Written Replies to Parliamentary Questions

Written Reply to Parliamentary Question on Standards Upheld by Private Security Companies, by Mr K Shanmugam, Minister for Home Affairs and Minister for Law

Published: 15 January 2019


Mr Sitoh Yih Pin:
To ask the Minister for Home Affairs (a) whether there are requirements for private security companies to adequately train, supervise and ensure that private security officers uphold the standards required in the discharge of their duties and responsibilities; (b) what are the penalties for private security companies who fail to adhere to these requirements; and (c) whether penalties should be imposed on private security companies whose private security officers are errant or delinquent in the discharge of their duties.




1.     Security agencies are responsible for the training and performance of their security officers.


2.     They must ensure that their security officers are trained in accordance with the requirements under the Progressive Wage Model (PWM) for the security industry. In fact, PWM requirements are part of the licensing conditions for security agencies. Failure to comply would constitute a breach of the licensing conditions, which is an offence punishable with a fine not exceeding $10,000 or to imprisonment for a term not exceeding two years, or to both.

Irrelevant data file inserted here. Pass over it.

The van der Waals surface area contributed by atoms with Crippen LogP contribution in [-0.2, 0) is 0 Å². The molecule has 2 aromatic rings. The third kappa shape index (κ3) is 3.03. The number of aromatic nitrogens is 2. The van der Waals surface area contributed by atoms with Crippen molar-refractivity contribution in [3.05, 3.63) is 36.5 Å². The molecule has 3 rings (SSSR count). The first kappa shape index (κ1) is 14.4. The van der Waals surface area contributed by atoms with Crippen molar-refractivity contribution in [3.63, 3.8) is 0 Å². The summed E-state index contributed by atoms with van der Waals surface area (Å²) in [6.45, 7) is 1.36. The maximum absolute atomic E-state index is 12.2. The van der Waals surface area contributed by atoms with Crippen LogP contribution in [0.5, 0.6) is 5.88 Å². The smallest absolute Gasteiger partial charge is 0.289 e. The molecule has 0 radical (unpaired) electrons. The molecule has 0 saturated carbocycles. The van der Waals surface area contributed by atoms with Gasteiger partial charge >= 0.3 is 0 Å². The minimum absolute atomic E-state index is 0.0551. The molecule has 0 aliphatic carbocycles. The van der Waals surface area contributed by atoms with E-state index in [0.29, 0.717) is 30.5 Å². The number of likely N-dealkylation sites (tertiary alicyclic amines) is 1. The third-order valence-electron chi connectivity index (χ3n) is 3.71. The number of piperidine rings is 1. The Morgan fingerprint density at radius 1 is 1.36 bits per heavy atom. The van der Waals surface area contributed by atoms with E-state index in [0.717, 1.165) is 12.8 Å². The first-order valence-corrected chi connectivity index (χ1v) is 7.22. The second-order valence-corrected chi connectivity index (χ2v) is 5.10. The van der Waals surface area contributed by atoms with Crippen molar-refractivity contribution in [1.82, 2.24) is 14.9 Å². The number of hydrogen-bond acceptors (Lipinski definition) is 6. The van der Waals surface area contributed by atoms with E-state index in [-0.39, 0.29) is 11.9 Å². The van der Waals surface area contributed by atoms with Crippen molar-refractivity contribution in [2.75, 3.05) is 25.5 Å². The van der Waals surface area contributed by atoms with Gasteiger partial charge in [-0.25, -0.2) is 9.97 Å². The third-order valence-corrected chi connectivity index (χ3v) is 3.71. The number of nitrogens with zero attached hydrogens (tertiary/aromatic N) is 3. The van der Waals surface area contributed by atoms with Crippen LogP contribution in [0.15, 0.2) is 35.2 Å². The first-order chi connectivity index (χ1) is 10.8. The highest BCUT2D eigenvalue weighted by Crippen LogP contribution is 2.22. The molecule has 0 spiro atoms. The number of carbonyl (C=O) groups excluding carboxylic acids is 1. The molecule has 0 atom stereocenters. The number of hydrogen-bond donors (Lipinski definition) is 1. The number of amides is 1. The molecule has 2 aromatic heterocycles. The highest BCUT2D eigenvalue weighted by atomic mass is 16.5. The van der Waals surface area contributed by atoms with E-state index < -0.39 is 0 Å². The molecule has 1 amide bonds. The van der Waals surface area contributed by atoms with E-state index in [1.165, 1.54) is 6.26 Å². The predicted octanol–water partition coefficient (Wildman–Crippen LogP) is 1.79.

3.     Security agencies are also required to undergo the annual Security Agencies Grading Exercise (SAGE). The assessment includes whether their security officers are adequately trained and knowledgeable about relevant security processes. Regulatory offences committed by a security agency will also affect their SAGE score. Those that fare poorly in SAGE will be given a D (unsatisfactory) grade, and if they receive two consecutive D grades, their licences will not be renewed. Security agencies can also be taken to task if they are found to have contributed to their officer’s offence or errant behaviour.


Law and order